The Hawaiian word mo’olelo is often translated as “story” but it can also refer to history, legend, genealogy, and tradition. Use one of these translations to introduce yourself.
I wake up on a cool Colorado morning and look out the window at the mountain ridges. Today is the “Elk Hike,” a ten-year tradition in my family. I roll out of bed, and less than an hour later I find myself with my mom, dad, two uncles, younger sister, and three younger cousins at the base of the mountain. As the aspen trees flutter around us, I feel nervous.
I open up the map of our thirteen-mile hike; usually one of my parents or my uncles takes the lead and directs us, but this year it is my turn. It is not an easy hike and I can already hear my youngest cousin voicing her signature complaint — “You’re killin’me!” — as I lead the group at a brisk pace through the first part of the hike.
As we make our way up and across the mountain, I settle into the easy rhythm of leading us along a familiar trail, and look forward to the crystal blue lake that awaits us at the highest point on the mountain. As we near the crest, I fall back to walk this rocky and steep part of the hike with my sister and my two girl cousins. We breathe heavily and don’t talk much as we press on. I know we can do it because we’ve seen each other through more difficult times than hikes, including the messy and complicated divorce of my cousins’ parents. We reach the top together. After enjoying the quiet beauty of the lake, we slowly gather ourselves and then start back down the trail.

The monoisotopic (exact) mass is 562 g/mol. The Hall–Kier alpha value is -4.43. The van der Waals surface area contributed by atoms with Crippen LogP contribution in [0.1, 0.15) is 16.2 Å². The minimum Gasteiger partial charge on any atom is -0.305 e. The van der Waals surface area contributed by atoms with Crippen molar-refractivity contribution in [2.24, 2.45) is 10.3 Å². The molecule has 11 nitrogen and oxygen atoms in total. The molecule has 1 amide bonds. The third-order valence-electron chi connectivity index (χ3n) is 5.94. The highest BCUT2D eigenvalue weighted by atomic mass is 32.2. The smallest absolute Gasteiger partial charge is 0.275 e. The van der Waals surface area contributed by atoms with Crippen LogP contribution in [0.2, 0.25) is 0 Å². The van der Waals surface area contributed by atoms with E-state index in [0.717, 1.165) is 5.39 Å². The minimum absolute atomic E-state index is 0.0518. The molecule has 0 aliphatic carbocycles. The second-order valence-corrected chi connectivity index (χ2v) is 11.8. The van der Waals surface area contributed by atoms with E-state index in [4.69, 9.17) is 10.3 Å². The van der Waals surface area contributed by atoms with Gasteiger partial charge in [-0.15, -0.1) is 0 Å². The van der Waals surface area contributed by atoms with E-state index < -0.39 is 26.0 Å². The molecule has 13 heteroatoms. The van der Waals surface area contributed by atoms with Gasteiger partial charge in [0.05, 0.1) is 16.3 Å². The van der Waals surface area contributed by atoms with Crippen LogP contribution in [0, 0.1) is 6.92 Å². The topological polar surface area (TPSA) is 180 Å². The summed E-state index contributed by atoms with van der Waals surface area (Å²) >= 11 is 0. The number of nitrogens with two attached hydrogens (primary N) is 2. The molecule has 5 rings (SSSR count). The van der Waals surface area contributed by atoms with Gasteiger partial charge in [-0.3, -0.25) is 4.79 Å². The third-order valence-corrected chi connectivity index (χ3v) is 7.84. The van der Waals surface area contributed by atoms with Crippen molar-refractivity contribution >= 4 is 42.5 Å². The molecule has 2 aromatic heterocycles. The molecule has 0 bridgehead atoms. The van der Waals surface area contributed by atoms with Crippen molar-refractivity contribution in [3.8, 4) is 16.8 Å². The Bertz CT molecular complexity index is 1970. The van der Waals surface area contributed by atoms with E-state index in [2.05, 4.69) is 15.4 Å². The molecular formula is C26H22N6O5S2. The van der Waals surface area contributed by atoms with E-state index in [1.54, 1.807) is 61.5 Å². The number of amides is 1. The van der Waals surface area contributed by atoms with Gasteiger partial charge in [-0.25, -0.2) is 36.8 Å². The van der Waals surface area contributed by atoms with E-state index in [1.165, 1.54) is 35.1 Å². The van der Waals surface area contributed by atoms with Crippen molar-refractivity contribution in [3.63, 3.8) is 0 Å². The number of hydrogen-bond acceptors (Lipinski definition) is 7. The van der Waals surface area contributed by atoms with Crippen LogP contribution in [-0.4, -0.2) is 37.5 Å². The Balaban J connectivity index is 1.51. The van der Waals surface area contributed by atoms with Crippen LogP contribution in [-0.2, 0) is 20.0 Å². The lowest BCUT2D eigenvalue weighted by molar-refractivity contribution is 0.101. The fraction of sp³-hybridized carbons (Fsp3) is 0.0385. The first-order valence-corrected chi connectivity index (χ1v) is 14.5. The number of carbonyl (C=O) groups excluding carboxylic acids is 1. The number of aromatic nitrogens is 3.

The trek back down is much shorter and easier. I feel content as I reflect on the day and the tradition that I’ve come to love.